The most popular are probably rubber reins due to their excellent grip. If you use them, make sure that you don't use saddle soap or any sort of conditioner on them as it can make them grungy. The rubber will eventually wear down over time with use and you will need to either get them re-coated or buy new ones.
Some riders prefer to use web reins. They are not as bulky as rubber reins and are less likely to become slippery when wet than leather reins.
Leather reins, laced, braided or plain, are always an option. They provide a thinner alternative for a curb rein but don't tend to be as grippy as the other choices.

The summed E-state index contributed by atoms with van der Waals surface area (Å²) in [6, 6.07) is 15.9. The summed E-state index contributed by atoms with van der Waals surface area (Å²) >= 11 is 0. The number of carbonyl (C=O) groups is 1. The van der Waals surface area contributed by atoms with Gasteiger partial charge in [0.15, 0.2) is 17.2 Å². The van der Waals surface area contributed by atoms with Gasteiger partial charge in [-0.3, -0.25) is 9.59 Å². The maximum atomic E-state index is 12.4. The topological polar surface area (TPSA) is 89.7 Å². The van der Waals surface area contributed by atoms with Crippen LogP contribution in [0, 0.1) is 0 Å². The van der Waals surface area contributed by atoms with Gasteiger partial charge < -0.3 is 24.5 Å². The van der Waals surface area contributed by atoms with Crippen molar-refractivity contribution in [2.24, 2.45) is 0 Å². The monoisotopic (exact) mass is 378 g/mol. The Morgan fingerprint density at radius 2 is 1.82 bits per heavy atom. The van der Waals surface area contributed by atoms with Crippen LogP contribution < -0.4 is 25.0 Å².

If you are using a running martingale, make sure that your reins have rein stops on them (seen on the reins in this photo). If either of the rings gets stuck on the end of the reins or on the bit, your horse is likely to panic and using rein stops between the martingale and the bit will prevent that from ever happening. Most rubber reins tend to come with leather rein stops already attached, but if your reins don't have them you can buy rubber ones that are quite easy to slide on to the reins. It really is important for your safety not to use a running martingale without them.